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last, not only of these six, but of all the poets of the New Comedy. He began to exhibit dramas in the third year after the death of Menander, that is, in 01. 122. 3, b.c. 289, so that his time falls just at the era in Greek literary history which is marked by the accession of Ptolemy Philadelphia. (Suid. s. v.; Clinton, F. H. vol. ii. s. a. and p. ii.)
Of the events of the poet's life nothing is known ; but his portrait is preserved to us in the beautiful sitting statue in the Vatican, which, with the accompanying statue of Menander, is esteemed by Winckelmann and others as among the finest works of Greek sculpture which have come down to us. (Visconti, Mus. Pio-Clem. vol. iii. pp. 16 — 21 ; Winckelmann, VorlaufigeAbhandlung, c. iv. § 126 ; see also the description by Schlegel, quoted under menander, Vol. II. p. 1031, b.)
In his language, Meineke (p. 48<J) has detected some new words, and old words in new senses, totally unknown to the best Attic writers.
According to Suidas, he wrote forty plays, of which the following eighteen titles are preserved : iroKheiopevn, TaAar^s1, a^otcw, , 'Eimrrafyio?, 'E^etn'a, KcoSwz', Ao-
Xopevovacu. The extant fragments of these plays are not sufficient to enable us to form an accurate judgment of the poet's style ; but it seems, from the titles, that some of his plays were of a licentious character. Gellius (ii. 23) mentions him among the Greek comedians who were imitated by the Latin poets. (Fabric. Bib'1 . Graec. vol. ii. pp. 489, 490 ; Meineke, Frag. Com. Graec. vol. i. pp. 482
—484, vol.iv. pp. 513—528, ed. Minor, pp. 1141
2. An epigrammatic poet, who was probably a different person from the comic poet, since he is mentioned with the appellation 6 eTriypa/u.fJ.aToypd-(pos (Schol. in Apoll. Rhod. i. 1289). He seems, however, to have lived about the same time as the comic poet, since Zeno and Cleanthes, who were contemporary with the latter, are mentioned in one of his epigrams (No. 11), and another epigram (No. 21) is upon the temple which Ptolemy Philadelphia erected in honour of his sister and wife Arsinoe [arsinoe]. He is several times referred to by Athenaeus, Stephanus Byzantinus, and the grammarians. His epigrams formed a part of the Garland of Meleager, who appears to mention him as a Sicilian (Prooem. 45, 46) ; and twenty-two of them are preserved in the Greek Anthology ; but some of these are also ascribed to Asclepiades and Callimachus. One of his epigrams, that on the statue of Opportunity by Lysippus (No. 13), is imitated by Ausonius (Epig. 12.)
Athenaeus (xiii. p. 596, c.) quotes the AidtoTria of Poseidippus, and elsewhere his 'Acr&ma, which seem to have been epic poems, and which Schweig-hauser is probably right in referring to the author of the epigrams. (Brunck, Anal. vol. ii. pp. 46, 51, 528 ; Jacobs, A nth. Graec. vol. ii. pp. 46 — 52, vol. xiii. pp. 942, 943 ; Fabric. Bill. Graec. vol. iv. p. 493.)
Tzetzes, who concludes his quotation with an epigram by^ Poseidippus (Chil. vii. 144). From this and other circumstances it appears very pro bable that this historian was the same person as the epigrammatist. (Vossius, de Hist. Graec. p. 491, ed. Westermann). [P. S.]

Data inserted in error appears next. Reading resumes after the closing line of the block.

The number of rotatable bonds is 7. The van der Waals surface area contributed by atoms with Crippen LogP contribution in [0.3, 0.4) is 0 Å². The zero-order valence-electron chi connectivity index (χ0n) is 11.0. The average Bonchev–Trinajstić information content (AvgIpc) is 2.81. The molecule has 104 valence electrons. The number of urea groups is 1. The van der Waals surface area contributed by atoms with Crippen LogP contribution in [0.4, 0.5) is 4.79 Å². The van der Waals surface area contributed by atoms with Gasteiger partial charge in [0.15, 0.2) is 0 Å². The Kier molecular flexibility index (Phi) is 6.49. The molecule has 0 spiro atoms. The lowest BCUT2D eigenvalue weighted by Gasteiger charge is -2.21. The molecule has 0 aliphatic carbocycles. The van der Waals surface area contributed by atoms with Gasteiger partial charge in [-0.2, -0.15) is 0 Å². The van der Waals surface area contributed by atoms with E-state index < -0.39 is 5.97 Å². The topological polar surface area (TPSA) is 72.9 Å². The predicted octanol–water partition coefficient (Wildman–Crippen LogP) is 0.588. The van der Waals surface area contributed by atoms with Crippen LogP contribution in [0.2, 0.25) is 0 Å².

POSEIDON (Uo<rcti£v\ the god of the Mediterranean sea. His name seems to be connected with ttotos, ttqvtos and Trora^uo's-, according to which he is the god of the fluid element. (Miiller, Proleg. p. 290.) He was a son of Cronos and Rhea (whence he is called Kpovios and by Latin poets Saturnius.) Pind. Ol. vi. 48 ; Virg. Aen. v. 799.) He was accordingly a brother of Zeus, Hades, Hera, Hestia and Demeter, and it was determined by lot that he should rule over the sea. (Horn. //. xiv. 156, xv. 187, &c. ; Hes. Theog* 456.) Like his brothers and sisters, he was, after his birth, swallowed by his father Cronos, but thrown up again. (Apollod. i. 1. § 5, 2. § 1.) According to others, he was concealed by Rhea, after his birth, among a flock of lambs, and his mother pretended to have given birth to a young horse, which she gave to Cronos to devour. A well in the neighbourhood of Mantineia, where this is said to have happened, was believed, from this circumstance, to have derived the name of the " Lamb's Well," or Arne. (Pans. viii. 8. § 2.) According to Tzetzes (ad Lycopk. 644) the nurse of Poseidon bore the name of Arne ; when Cronos searched after his son, Arne is said to have declared that she knew not where he was, and from her the town of Arne was believed to have received its name. According to others, again, he was brought up by the Telchines at the request of Rhea. (Diod. v. 55.) In the earliest poems, Poseidon is described as indeed equal to Zeus in dignity, but weaker. (Horn. II. viii. 210, xv. 165. 186, 209 ; comp. xiii. 355, Od. xiii. 148.) Hence we find him angry when Zeus, by haughty words, attempts to intimidate him ; nay, he even threatens his mightier brother, and once he conspired with Hera and Athena to put him into chains (Horn. 77. xv. 176, &c., 212, &c. ; comp. i. 400.) ; but, on the other hand, we also find him yielding and submissive to Zeus (viii. 440). The palace of Poseidon was in the depth of the sea near Aegae in Euboea (xiii. 21; Od. v. 381), where he kept his horses with brazen hoofs and golden manes. With these horses he rides in a chariot over the waves of the sea, which become smooth as he approaches, and the monsters of the deep recognise him and play around his chariot. (II. xiiL27; comp. Virg. Aen. v. 817, &c., i. 147; Apollon. Rhod. iii. 1240, &c.) Generally he himself put his horses to his chariot, but sometimes he was assisted by Amphitrite. (Apollon. Rhod. i. 1158, iv. 1325; Eurip. Androm. 1011; Virg. Aen. v. 817.) But although he generally dwelt in the sea, still he also appears in Olympus in the assembly of the gods. (Horn. //. viii. 440, xiii. 44, 352, xv. 161, 190, xx. 13.) Poseidon in conjunction with Apollo is said to have built the walls of Troy for Laomedon (vii. 452; Eurip. Androm. 1014),whence Troy is called Neptunia Pergama (Neptunus and Poseidon being identified, Ov. Fast. i. 525, Harold. iii. 151; comp. Virg. Aen. vi. 810.) Accordingly, although he was otherwise well disposed towards the Greeks, yet he was jealous of the wall which the Greeks built around their own ships, and he lamented the inglorious manner in which the walls